Miscanthus Sinensis 'Adagio'
Cut Miscanthus and Fountain grasses down to about 3 inches.    It is not necessary to cut Mexican Feathergrass; just give it a “haircut” and rake out the old grass stems.  Cut Muhly grasses down to about a foot tall and rake out old stems.

ROSES:  Prune shrub roses back by about half their size in mid-February.  First, prune out all dead wood and any stems pointing toward the center of the rose.  What you want left is a clean center with all stems fanning outward.  Then follow the stems down until you find a leaf node (bud of new growth) pointing to the outside of the rose (not back toward the center) and prune it at a 45-degree angle right above that outward facing leaf node. 

clean center, all stems fanning outward
angled cut above outward facing leaf node

Prune carpet (drift) roses back by two-thirds.   Prune climbing roses selectively, just pruning stems that have gotten out of hand, just tidy it up a bit.  Prune spring bloomers AFTER they bloom.    

For info on the best roses for our area, visit this website:  

As your roses start to put on new growth this spring, be on the lookout for Rose Rosette Disease.  Symptoms of RRD present as red, distorted new growth (known as "witches' broom") on long, thick, extremely thorny stems.  The disease is transmitted by a microscopic eriophyid mite and is spread to other roses as the mite travels on wind currents.  At this point in time there is no effective control of the disease, and it is recommended that any roses with RRD be completely removed and destroyed.   Click here to learn more.

GROUNDCOVERS:  Asian Jasmine, Purple Wintercreeper, and Mondograss -- mow or weed-eat down to 3-4 inches.     Liriope -- weed-eat or cut down to approximately 2 inches.   New growth will emerge in March, so it is critical that old growth is cut before new growth starts so new growth is not damaged.  Cutting all the old growth will remove any damaged leaves, and the new growth gives liriope a much cleaner appearance.

TREES:  If the need arises to prune a large branch from a tree, follow the 3-step pruning method.   Cut 1:  Undercut the branch (halfway through) several inches away from the branch collar.   Cut 2:  Overcut the branch on the outside of Cut 1 to completely remove the branch and weight.  Cut 3:  Cut close to, but on the outside of, the branch collar.    See diagram below:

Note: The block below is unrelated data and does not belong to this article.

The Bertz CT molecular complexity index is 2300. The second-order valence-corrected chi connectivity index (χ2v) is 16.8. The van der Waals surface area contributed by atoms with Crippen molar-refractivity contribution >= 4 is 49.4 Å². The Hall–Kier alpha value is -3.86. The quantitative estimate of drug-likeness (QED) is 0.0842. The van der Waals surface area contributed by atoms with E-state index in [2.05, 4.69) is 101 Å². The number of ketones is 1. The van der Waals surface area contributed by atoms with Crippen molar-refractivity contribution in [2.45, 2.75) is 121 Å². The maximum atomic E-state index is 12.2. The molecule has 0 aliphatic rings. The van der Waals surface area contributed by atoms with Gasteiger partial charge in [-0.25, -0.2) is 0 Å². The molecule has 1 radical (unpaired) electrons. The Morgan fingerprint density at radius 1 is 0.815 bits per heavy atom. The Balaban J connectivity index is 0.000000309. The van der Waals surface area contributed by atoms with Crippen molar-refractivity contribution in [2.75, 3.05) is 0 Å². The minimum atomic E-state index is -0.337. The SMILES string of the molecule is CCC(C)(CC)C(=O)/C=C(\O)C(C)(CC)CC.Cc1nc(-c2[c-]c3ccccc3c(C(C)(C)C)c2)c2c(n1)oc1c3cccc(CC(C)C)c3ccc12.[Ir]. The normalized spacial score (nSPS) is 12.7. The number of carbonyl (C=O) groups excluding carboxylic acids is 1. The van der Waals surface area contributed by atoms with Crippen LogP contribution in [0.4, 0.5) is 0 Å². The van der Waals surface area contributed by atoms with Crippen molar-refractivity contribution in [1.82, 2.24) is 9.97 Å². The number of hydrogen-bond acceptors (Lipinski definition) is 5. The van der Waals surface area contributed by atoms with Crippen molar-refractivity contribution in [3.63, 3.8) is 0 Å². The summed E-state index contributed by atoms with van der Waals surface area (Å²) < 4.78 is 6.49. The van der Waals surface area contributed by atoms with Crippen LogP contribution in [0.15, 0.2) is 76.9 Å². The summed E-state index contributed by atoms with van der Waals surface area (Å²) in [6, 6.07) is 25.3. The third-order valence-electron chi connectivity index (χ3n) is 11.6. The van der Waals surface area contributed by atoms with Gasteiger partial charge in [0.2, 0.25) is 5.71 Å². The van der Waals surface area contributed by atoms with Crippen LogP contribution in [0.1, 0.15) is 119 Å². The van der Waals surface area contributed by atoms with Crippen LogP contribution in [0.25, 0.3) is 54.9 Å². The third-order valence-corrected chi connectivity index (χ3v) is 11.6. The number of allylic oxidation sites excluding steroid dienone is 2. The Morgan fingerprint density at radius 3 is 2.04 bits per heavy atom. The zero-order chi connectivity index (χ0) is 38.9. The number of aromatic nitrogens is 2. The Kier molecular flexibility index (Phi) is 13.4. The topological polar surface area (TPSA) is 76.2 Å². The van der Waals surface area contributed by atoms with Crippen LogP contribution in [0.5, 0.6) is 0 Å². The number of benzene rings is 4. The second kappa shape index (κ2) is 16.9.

Crape Myrtles:  Please do not prune the tops of crape myrtles - a/k/a "Crape Murder."  Prune only dead or crossing branches and any suckers that have grown at the bottom.   If your crape myrtle does not leaf out well this spring because of previous winter freeze damage or if it is disfigured from past "crape murder," cut the tree TO THE GROUND and let it regrow.  It will quickly send up new shoots, and at that point you can pick the strongest stems to become the new tree.   


If you are unsure whether a branch is dead or alive, make a small scratch in the bark.   If it is green under the bark, it is alive.  If it is tan or gray under the bark, it is dead and can be pruned off.
Dead (left/tan)  -  Live (right/green)

PERENNIALS:     Some perennials can be pruned after freezes in the fall (see tips in my Is it Dead or Dormant post or in my Fall Newsletter).   If you did not prune your perennials last fall, here are a few specifics to get them ready for spring.  

·         Salvia greggii or Salvia microphylla (Hot Lips) – cut down to about 6 to 12 inches.  Encourages more compact/full growth and more blooms.  

 ·         Shrubby Pink Skullcap - if there is not a lot of freeze damage, just give plant a haircut, taking off only a couple inches to make it look neater.   If freeze damage is severe, cut to ground.

 ·          Blackfoot Daisy, Calylophus – these plants do not respond well to severe pruning.  Give them a "haircut" now, but wait till new growth appears to determine if you need to cut back more.  Blackfoot Daisy may need to be replaced; it can be cold tender.   

 ·         Purple Coneflower, Black-Eyed Susans, Fall Aster, Mealycup Sage, Mexican Mint Marigold, Hardy Hibiscus, Mexican Bush Sage, Summer Phlox, Turk’s Cap, Loosestrife, Zexmenia, Catmint – cut to the ground.

 ·         Lantana – Cut back to about 3 to 6 inches.  It is slow to come out in the spring, so don’t give up on it.

·         Russian Sage – You can cut it back to the ground, but I like to cut back to about a foot tall for stronger stems to support the blooms.  

 ·         Creeping Phlox, Dianthus, Lamb's Ear - cut away any browned foliage

·         Four-Nerve Daisy - cut away old spent blooms and any browned foliage.

·         Liriope (variegated or green "monkey grass") – cut back to about 1-2 inches.

·         Butterfly Bush (Buddleia) and American Beautyberry - Cut back to about 12 to 18 inches.

·         ‘Powis Castle’ Artemisia – cut back to about 6 inches.

·         ‘Katie’s’ Ruellia (Dwarf Mexican Petunia) – cut to ground (or on a dry day, just stomp on the clump to break off the brown stems)

 ·         Ferns – Wood Ferns and Japanese Painted Ferns - cut to the ground.  
Evergreen Holly Ferns and Autumn Ferns – cut only browned foliage

 ·        Cast Iron Plant - cut tattered or browned leaves to the ground.  It is slow to grow back; be patient.

·         Ligularia/Farfugium (Leopard Plant) - cut away any browned leaves.  

·         Hellebores (Lenten Rose) - cut away any browned leaves, but be careful to avoid cutting emerging blooms.  

·         Columbine - only cut away dry, browned foliage.  It should be sending up new growth right now; be careful to avoid cutting new foliage.

QUESTIONS?    Please e-mail me at or post questions on my Signature Gardens Facebook page.   

And remember…a day without dirt under your nails is like a day without sunshine  

Happy Gardening…   

Toni :-)

Click HERE to watch a video of my pruning presentation.